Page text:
Since it's LinuxBIOS we're talking about, it could be a thin client which also has the option to boot off any drive the system is capable of using for boot. So while you can't fit the Windows installation into the BIOS flash, you could have a well-featured small Linux in the BIOS which then boots into Windows, OS/2, FreeBSD, NetBSD, other BSDs, Darwin, Solaris, a full Linux installation, or anything else that
      • by nuzak (959558)
        > PCs used to come with DOS in ROM

        I've never heard of this. Granted, DOS existed largely to call BIOS routines, and much of BIOS existed largely to serve DOS, but I've never seen a PC that had DOS completely in the BIOS. Maybe you're thinking of cartridge BASIC, which was burned in on some machines.
    • by idiot900 (166952) *

      ...does it run Windows?
      You were joking, but the device apparently actually can run Windows [linuxdevices.com].
  • First if you are shutting down your car PC then you are doing it wrong. You use hibernate or sleep modes, shutting the thing down completely is the WRONG way to do it. What that I hear you say? your motherboard does not support linux hibernate? Your fault for using the wrong hardware.

    You CAN get hardware thatdoes what you want, you CAN get hibernate to work EVEN on unsupported hardware, Software hibernate exists out there and is a patch for the linux kernel, works quite well and is fast.

    6 second boot
    • by drinkypoo (153816)

      6 second boot from bios is great, you are NOT getting the OS to boot to useability in 6 seconds with how most people have their Car PC install. I dont care what kind of voo-doo is going on in the bios. You have to roll your own embedded OS to get the incredibly boot times or use a stripped down slackware to get it done.

      If you don't need a bunch of services, you can just set init to a script that runs your GUI.

      It's actually not very hard to set up your own self-booting system.

  • Motherboard support is the most important thing to be working on. I have wanted to use LinuxBIOS for > 5 years now, but the supported hardware list is laughably small.
    • You could be the idiot working on this project. You want additional hardware support? Join up and help produce it. People aren't idiots simply because they're not providing what you want. Alternatively you could also hire a developer for the period of time it takes to support your chosen hardware...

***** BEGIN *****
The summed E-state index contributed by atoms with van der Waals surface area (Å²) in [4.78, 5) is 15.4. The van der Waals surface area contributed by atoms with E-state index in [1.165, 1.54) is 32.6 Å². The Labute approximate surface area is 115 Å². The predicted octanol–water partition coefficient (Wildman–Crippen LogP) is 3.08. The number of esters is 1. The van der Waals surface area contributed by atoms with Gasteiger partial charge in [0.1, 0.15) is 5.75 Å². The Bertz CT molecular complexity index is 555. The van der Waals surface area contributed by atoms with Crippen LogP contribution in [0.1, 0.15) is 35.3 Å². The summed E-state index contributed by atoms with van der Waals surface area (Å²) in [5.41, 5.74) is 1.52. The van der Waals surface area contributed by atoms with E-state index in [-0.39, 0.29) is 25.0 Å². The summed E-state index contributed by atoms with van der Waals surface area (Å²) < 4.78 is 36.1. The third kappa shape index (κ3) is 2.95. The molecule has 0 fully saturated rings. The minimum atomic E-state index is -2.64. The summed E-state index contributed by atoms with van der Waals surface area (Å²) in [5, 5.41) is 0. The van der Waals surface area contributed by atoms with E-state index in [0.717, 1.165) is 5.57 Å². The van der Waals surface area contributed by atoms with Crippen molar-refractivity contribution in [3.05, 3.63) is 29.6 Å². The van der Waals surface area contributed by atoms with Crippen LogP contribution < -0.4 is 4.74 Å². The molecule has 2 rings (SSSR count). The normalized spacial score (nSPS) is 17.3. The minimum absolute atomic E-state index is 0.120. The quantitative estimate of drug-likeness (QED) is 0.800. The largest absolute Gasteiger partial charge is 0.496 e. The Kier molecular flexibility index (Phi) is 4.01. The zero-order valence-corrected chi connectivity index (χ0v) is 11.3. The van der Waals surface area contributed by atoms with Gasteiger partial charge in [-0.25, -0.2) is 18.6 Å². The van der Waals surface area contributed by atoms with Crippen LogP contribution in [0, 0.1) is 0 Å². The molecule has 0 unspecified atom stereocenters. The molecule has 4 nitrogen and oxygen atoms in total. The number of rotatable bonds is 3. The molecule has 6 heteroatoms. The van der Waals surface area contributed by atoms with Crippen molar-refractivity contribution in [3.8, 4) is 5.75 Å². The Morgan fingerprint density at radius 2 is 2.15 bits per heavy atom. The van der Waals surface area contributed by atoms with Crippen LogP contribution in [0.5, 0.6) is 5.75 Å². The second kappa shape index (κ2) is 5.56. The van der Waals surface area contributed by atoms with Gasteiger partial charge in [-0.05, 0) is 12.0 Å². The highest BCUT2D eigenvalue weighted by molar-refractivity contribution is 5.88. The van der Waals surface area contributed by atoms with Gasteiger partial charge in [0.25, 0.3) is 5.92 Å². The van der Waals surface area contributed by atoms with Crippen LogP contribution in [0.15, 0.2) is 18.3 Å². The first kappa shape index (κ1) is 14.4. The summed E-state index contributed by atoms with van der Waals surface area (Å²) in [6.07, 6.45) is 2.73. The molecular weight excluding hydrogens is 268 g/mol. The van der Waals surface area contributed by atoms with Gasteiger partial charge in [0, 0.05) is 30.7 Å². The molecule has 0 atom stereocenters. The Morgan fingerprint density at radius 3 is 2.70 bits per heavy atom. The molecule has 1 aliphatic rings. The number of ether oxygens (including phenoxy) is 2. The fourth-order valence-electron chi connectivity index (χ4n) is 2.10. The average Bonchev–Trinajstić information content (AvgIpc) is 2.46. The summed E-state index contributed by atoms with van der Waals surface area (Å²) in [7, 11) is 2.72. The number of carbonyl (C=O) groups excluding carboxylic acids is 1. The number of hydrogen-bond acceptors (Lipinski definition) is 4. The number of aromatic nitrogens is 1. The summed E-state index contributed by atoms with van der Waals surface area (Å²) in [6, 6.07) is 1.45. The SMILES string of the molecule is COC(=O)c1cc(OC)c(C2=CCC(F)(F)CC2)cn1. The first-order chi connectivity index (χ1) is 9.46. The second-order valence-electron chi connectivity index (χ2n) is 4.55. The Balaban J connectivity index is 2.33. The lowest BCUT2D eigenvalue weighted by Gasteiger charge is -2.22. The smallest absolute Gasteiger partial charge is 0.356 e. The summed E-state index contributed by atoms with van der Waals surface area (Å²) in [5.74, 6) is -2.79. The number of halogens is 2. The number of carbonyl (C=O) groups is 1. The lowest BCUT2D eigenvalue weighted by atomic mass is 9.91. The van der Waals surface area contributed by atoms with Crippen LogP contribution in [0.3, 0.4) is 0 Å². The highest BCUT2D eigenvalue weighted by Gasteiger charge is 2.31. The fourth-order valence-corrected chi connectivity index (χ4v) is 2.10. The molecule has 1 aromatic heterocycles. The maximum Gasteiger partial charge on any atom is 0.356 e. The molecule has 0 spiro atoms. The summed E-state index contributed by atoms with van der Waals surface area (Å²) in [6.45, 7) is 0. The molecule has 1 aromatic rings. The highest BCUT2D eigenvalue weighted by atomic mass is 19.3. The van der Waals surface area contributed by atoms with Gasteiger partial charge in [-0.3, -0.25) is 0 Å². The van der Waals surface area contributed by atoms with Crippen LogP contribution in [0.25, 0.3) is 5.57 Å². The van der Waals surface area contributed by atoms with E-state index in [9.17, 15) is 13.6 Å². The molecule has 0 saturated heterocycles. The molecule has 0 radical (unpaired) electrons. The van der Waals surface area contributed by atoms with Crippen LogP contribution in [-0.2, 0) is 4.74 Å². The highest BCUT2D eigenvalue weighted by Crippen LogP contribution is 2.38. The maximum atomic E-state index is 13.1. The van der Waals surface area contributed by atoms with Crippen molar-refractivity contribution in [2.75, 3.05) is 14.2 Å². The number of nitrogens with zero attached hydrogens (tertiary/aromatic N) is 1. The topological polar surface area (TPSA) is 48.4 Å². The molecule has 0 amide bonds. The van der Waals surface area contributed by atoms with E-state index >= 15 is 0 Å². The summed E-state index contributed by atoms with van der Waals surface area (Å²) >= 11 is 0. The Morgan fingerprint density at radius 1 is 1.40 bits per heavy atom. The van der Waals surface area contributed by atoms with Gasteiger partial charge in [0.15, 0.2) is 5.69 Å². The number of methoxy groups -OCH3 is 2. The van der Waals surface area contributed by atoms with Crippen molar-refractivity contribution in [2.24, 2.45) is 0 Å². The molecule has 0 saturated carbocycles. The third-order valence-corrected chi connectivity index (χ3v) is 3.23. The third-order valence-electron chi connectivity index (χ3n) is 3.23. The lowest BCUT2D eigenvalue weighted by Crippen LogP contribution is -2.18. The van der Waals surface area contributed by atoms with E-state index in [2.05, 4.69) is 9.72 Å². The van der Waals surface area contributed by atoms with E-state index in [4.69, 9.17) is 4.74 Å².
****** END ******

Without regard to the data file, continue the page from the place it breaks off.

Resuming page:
• Whenever I update the Freshmeat record, I'm noting the addition of two or three FLASH chips, probably the same number of support chips, and usually one or two motherboards. The web pages are hopelessly out-of-date when it comes to what LinuxBIOS supports. My suggestion is to print out the web page then add everything I've noted in the updates since the page was last changed. My guess would be that you would give LinuxBIOS a great deal more credibility.
    • by vdboor (827057)

      Motherboard support is the most important thing to be working on. (..) the supported hardware list is laughably small.
      How about showing the world first why a LinuxBIOS is actually really cool? Why it should get better. You get more developers on the board, and fix hardware support much sooner.. :-)
  • It reminds me of my old DOS days when I tried to map DOS into 1024 MBs of very fast level-2 cache on a Tyan Pentium-1 Motherboard. I never succeeded, but it booted quick and crashed faster!

    I still run DOS (triple-booting with Mepis and Fedora) from time-to-time for WordPerfect and custom macros and it's right spritely on a Sempron-2800. DRDos 7.03 takes about 3 Mb.
    • by chgros (690878)
      1024 MBs of very fast level-2 cache on a Tyan Pentium-1 Motherboard
      I wish I had 1GB of very fast level-2 cache, even now!
  • by Anonymous Coward
    The title of the Slashdot article is completely incorrect and misleading.

    The GUI shown is just a normal Linux GUI which runs after Linux has booted. The fact that its code is stored in the same flash device as the LinuxBIOS is just simple aggregation, and totally irrelevant.

    It has nothing to do with the LinuxBIOS code at all, and it is certainly not a GUI for LinuxBIOS.

    Great work in making it fit into 2 meg, but really bad Slashdot title.
  • by nmos (25822)
    So where's the Basic interpreter?
  • Apple once embedded System 6.0.3 in the Macintosh Classic ROM. This was in 512K and allowed the user to boot when their boot media was corrupted.

    So fitting Linux into 2 meg is hardly surprising. Being flash it can be updated, obviously, highlighting the limited usefulness of the Mac solution.